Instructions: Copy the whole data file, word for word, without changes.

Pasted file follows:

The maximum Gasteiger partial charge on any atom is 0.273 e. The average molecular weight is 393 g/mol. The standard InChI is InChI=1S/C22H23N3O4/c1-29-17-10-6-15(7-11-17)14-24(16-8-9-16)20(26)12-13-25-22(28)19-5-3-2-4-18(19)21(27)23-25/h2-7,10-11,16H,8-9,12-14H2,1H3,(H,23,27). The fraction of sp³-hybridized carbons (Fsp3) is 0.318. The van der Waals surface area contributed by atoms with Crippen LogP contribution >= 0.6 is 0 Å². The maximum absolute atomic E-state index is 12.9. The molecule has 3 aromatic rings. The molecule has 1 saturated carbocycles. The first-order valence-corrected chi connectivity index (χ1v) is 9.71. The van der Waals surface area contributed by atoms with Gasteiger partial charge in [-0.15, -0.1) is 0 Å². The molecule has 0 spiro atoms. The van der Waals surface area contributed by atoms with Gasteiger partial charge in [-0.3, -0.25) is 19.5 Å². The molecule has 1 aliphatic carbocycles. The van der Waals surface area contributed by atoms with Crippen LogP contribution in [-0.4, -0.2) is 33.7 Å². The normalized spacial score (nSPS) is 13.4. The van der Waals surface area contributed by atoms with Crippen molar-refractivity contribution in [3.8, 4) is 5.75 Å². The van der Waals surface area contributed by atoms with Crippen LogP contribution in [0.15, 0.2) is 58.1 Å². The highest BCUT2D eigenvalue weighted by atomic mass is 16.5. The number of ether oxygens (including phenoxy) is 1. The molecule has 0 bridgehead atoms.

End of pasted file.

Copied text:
The maximum Gasteiger partial charge on any atom is 0.273 e. The average molecular weight is 393 g/mol. The standard InChI is InChI=1S/C22H23N3O4/c1-29-17-10-6-15(7-11-17)14-24(16-8-9-16)20(26)12-13-25-22(28)19-5-3-2-4-18(19)21(27)23-25/h2-7,10-11,16H,8-9,12-14H2,1H3,(H,23,27). The fraction of sp³-hybridized carbons (Fsp3) is 0.318. The van der Waals surface area contributed by atoms with Crippen LogP contribution >= 0.6 is 0 Å². The maximum absolute atomic E-state index is 12.9. The molecule has 3 aromatic rings. The molecule has 1 saturated carbocycles. The first-order valence-corrected chi connectivity index (χ1v) is 9.71. The van der Waals surface area contributed by atoms with Gasteiger partial charge in [-0.15, -0.1) is 0 Å². The molecule has 0 spiro atoms. The van der Waals surface area contributed by atoms with Gasteiger partial charge in [-0.3, -0.25) is 19.5 Å². The molecule has 1 aliphatic carbocycles. The van der Waals surface area contributed by atoms with Crippen LogP contribution in [-0.4, -0.2) is 33.7 Å². The normalized spacial score (nSPS) is 13.4. The van der Waals surface area contributed by atoms with Crippen molar-refractivity contribution in [3.8, 4) is 5.75 Å². The van der Waals surface area contributed by atoms with Crippen LogP contribution in [0.15, 0.2) is 58.1 Å². The highest BCUT2D eigenvalue weighted by atomic mass is 16.5. The number of ether oxygens (including phenoxy) is 1. The molecule has 0 bridgehead atoms.